Detroit Tigers veteran Miguel Cabrera became the 28th player in MLB history to hit 500 home runs Sunday at Rogers Center in Toronto, with left-handed starter Steven Matz being transferred in the opposite direction of right midfield.
Tigers director of player relations and authenticity Jordan Field has been preparing for the historic moment at Camden Yards in Baltimore since Aug. 11. Then he looked Cabrera put number 499 over the wall in left midfield.
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“I’ve worked in baseball for almost 20 years,” Field told the Free Press before Sunday’s game. “I had the privilege of serving on an All-Star Game guest committee and being a part of two American League Championship teams. Working behind the scenes on this milestone is the greatest honor of my career.”
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Bullpen-catcher Tim Remes picked up the milestone baseball, which crossed the wall and landed near the visiting batting cage. The ball was authenticated by MLB and given to Cabrera. The 38-year-old said he appreciated Remes for taking care of it.
“I’m going to keep it somewhere in my house,” Cabrera said. “I’m excited.”
Hours before Cabrera’s Toronto milestone, Field sat in the dugout explaining to the Free Press how the Tigers and MLB were poised to authenticate the historic 500th home run baseball.
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How does the authentication process work?
“For every Major League game at Comerica Park, we have two authenticators working, one in each dugout. They come from an outside company, hosted by Major League Baseball. They all have a law enforcement background. They deal with game-used items. like evidence for a lawsuit If they don’t see it, if it’s out of their sight they won’t authenticate it Every baseball that comes off the field is rolled over to one of our authenticators and they set up a hologram Using the Statcast data each hologram will tell you who threw it, the type of field, the speed of the field, who hit it, the launch angle, the speed of the bat, the distance traveled and the outcome of the game. phenomenal. Unless the ball hits the stands, home run or foul ball, we get it and record the data. Every game I get 45-95 balls, and we go through each hologram and check each one individually.”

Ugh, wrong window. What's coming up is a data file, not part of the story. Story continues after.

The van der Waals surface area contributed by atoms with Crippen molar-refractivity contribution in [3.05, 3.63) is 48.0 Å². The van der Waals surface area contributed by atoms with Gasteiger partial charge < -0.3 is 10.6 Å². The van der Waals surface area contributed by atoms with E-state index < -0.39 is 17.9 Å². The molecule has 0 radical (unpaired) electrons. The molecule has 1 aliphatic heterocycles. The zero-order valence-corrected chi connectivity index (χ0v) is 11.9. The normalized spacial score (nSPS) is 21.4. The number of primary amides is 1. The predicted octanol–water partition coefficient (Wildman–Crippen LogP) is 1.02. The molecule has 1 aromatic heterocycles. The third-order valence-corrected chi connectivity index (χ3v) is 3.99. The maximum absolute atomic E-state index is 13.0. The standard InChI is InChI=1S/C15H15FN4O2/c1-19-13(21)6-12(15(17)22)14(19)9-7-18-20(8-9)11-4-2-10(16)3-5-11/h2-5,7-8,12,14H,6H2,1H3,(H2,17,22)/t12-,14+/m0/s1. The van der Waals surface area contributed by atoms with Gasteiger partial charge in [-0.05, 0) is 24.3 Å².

How does all this play into the Cabrera’s pursuit of 500 home runs?
“As we approached the Cabrera home run milestone and as we approached the 3,000 hit milestone, we developed a matchday collectible sheet that lists all the items from that game that we want verified. For a milestone as important as 500, it runs from the dirt in the right-handed batter’s box to his cleats, pants, belt, jersey, batting gloves, helmet, hat, every item Miguel has an exclusive deal with Tigers Authentics, where we are the source for all of his Him and I both feel that while we can monetize the seller’s items, the priority here is to give the Baseball Hall of Fame what they want, let Miguel keep what he wants in his personal collection, and preserve the Ilitch archives. give them the items they want. What’s left can be sold. That’s how we approach the milestones. Our priority is to preserve history.”
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If you can’t authenticate a ball that leaves the authenticator’s view, such as a home run going into the stands, how are you going to authenticate Cabrera’s 500th home run?